Photodoto
    Traveling to new places can present may great opportunities for photos — just don’t fall into the typical “tourist” mode! Here are some tips to keep your travel photos fresh and original.

Book Review: The Life of a Photograph

The folks at National Geographic approached me about reviewing an upcoming book from master photographer Sam Abell. The book, The Life of a Photograph, draws on 40 years of fieldwork from Sam and presents readers with a unique view of his work and the life of his photographs. I was also given the great pleasure of speaking with Sam on various topics surrounding his book and photography in general (and that alone would constitute a blog post). So this article is a bit of a mix between a book review and an interview.

The Life of a Photograph can be purchased directly from National Geographic or through Amazon.com.

DISCLAIMER: This is NOT a paid review, nor has it been reviewed or edited by the book’s author or publisher. The book was sent to me by the publisher free of charge. I am in no way affiliated with the book or the publisher of the book.

ABOUT THE BOOK

The Life of a Photograph is a collection of work from Sam Abell’s experience in the field as a National Geographic photographer. But the book isn’t about National Geographic or the stories covered by the photos — it’s about Sam Abell, his photos, and how they’ve taken on a life of their own. Sam has long been thought of as one of the most artistic photographers working for National Geographic, and this book is certainly filled with artistic photos — some having been previously published by National Geographic, and some being published for the first time ever.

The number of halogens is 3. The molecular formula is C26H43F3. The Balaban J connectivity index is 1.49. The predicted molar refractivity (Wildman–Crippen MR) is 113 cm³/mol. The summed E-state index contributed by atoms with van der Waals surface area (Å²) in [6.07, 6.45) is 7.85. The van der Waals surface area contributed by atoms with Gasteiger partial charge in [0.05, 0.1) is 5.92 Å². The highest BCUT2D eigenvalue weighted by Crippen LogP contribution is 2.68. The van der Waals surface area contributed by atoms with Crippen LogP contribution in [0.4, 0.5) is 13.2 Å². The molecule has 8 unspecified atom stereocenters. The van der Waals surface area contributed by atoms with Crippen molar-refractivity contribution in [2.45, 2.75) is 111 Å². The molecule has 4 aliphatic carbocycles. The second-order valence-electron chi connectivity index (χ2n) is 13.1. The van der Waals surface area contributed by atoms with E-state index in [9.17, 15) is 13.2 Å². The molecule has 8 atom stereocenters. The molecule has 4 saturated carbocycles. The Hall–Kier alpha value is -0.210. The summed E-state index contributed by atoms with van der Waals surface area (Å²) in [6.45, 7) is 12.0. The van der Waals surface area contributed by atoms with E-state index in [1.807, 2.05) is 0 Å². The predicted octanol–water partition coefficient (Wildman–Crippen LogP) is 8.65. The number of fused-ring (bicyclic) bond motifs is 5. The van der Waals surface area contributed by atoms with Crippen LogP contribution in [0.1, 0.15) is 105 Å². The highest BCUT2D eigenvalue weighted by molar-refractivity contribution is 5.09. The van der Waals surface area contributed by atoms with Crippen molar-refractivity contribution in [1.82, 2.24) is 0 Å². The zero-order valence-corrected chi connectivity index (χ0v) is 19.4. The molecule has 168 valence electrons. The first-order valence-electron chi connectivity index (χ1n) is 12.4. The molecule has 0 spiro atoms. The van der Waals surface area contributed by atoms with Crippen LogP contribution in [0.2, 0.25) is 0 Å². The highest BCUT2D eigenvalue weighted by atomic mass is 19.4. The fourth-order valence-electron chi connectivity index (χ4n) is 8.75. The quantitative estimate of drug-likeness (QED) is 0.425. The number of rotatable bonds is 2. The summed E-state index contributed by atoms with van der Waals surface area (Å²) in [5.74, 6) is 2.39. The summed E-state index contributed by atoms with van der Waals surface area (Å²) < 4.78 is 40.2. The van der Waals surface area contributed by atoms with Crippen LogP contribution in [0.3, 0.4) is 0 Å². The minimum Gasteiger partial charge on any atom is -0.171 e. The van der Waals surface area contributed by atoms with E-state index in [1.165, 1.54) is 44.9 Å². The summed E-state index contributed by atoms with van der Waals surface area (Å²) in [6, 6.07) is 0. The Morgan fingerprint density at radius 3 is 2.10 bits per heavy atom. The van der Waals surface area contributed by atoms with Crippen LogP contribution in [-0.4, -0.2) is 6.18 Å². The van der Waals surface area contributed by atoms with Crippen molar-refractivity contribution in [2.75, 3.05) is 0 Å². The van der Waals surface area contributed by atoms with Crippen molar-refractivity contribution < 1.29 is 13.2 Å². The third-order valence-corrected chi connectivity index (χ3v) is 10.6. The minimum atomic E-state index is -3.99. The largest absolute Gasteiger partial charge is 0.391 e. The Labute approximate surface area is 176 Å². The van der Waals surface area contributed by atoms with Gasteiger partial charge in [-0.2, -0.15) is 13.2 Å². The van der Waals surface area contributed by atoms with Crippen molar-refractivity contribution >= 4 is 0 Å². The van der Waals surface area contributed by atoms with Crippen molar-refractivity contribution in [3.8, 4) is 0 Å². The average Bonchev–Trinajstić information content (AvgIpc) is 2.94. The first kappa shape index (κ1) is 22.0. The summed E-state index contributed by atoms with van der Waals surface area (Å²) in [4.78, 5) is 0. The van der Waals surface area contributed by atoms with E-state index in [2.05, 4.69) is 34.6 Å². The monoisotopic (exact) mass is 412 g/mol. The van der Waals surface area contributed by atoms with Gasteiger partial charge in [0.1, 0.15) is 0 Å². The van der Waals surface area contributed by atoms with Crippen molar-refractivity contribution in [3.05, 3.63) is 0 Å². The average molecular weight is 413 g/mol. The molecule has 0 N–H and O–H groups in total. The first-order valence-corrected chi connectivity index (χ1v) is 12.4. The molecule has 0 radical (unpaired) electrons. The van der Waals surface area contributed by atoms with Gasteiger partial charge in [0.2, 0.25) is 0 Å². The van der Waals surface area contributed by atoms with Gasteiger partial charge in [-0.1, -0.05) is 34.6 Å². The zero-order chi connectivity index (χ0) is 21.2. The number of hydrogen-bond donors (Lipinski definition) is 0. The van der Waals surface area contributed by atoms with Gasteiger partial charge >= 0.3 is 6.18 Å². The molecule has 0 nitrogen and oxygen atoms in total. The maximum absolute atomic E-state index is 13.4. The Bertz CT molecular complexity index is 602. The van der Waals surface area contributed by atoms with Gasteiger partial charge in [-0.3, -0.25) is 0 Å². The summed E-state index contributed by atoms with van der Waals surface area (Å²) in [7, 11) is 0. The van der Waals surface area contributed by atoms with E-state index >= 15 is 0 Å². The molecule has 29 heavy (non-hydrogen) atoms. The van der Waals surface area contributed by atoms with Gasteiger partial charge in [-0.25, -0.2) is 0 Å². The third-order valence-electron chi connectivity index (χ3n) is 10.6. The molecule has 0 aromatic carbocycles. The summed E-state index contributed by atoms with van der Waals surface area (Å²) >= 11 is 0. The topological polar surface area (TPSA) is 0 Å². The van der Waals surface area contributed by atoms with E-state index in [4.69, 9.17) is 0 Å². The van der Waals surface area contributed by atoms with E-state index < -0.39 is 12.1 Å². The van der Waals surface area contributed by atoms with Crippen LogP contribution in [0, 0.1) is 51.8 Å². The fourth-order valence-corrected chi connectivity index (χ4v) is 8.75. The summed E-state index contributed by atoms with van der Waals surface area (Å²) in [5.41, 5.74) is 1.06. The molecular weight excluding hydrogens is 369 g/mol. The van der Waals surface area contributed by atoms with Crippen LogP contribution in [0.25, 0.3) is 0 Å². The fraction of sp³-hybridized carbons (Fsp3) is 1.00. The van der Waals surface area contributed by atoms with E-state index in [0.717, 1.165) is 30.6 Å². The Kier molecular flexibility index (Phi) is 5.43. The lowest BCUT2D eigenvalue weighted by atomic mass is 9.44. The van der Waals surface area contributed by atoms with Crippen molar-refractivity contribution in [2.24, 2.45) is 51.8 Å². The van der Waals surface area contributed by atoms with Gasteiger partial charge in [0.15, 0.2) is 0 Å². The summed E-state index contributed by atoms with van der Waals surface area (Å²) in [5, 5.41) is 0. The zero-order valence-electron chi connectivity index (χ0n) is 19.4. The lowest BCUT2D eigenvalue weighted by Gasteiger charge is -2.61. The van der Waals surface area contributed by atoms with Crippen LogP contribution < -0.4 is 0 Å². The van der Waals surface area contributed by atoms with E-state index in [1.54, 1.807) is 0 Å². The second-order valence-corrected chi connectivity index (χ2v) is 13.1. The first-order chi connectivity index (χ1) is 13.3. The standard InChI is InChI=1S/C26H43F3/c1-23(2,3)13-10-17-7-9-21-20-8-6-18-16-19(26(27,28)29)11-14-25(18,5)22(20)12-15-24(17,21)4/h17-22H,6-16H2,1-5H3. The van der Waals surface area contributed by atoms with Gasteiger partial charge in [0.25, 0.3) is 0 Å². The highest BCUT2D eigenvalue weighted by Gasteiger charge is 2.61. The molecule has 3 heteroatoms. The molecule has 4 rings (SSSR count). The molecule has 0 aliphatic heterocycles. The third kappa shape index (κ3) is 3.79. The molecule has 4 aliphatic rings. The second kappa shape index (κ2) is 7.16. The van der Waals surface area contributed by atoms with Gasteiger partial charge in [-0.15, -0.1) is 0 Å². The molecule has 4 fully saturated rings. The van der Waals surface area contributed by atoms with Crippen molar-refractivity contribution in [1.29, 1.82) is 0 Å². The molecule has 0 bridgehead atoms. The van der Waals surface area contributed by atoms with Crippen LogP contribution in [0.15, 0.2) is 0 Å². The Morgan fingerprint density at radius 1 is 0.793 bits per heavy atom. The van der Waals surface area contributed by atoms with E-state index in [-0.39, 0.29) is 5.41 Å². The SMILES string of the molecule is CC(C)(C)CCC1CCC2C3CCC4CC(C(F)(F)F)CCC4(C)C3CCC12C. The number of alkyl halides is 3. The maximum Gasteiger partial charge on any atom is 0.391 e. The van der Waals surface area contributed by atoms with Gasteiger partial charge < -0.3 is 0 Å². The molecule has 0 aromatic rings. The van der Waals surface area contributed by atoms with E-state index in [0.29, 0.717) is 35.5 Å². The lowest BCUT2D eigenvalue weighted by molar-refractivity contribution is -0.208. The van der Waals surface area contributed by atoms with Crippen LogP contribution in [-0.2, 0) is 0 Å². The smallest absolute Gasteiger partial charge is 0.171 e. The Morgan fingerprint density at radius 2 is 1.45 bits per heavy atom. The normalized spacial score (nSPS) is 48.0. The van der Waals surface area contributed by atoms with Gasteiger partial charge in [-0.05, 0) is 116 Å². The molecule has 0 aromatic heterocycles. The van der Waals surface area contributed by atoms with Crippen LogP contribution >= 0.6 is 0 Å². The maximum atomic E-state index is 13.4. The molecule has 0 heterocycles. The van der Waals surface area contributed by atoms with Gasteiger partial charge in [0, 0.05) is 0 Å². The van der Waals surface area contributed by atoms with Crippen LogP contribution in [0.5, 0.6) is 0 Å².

The book is a hearty 208 pages filled with approximately 200 color photos (except for one). Each of the 11 chapters contains thoughts and anecdotes from Sam as he attempts to answer the question “What gives a photograph a life?” Sam has identified photos that have lasted through time and talks about the reason for this. The book was carefully designed by Sam and his editor to show each photo in a most truthful manner. No images were cropped or otherwise post-processed (except to preserve the image, not fix it). The photos are given plenty of room to be enjoyed, and no image bleeds up to the edge of the page or crosses the gutter of the book. The presentation of his work was of the utmost importance to Sam during the creation of this book.

One unique aspect of the book that stands out is the “two views” presentation seen on many of the pages within. Often times, a particular scene is photographed from multiple perspectives and the publication editors (such as those from National Geographic) have the task of choosing one that works best. The other photos are never seen by readers. Sam brings these photos back into the picture and opens up a whole new aspect of his work by showing “two views” from the same scene. This method of presentation has the effect of slowing down the reader because the visual relationship introduced. It also puts the reader in the shoes of the photographer and the magazine editor. All in all, the “two views” presentation is an amazing part of this book.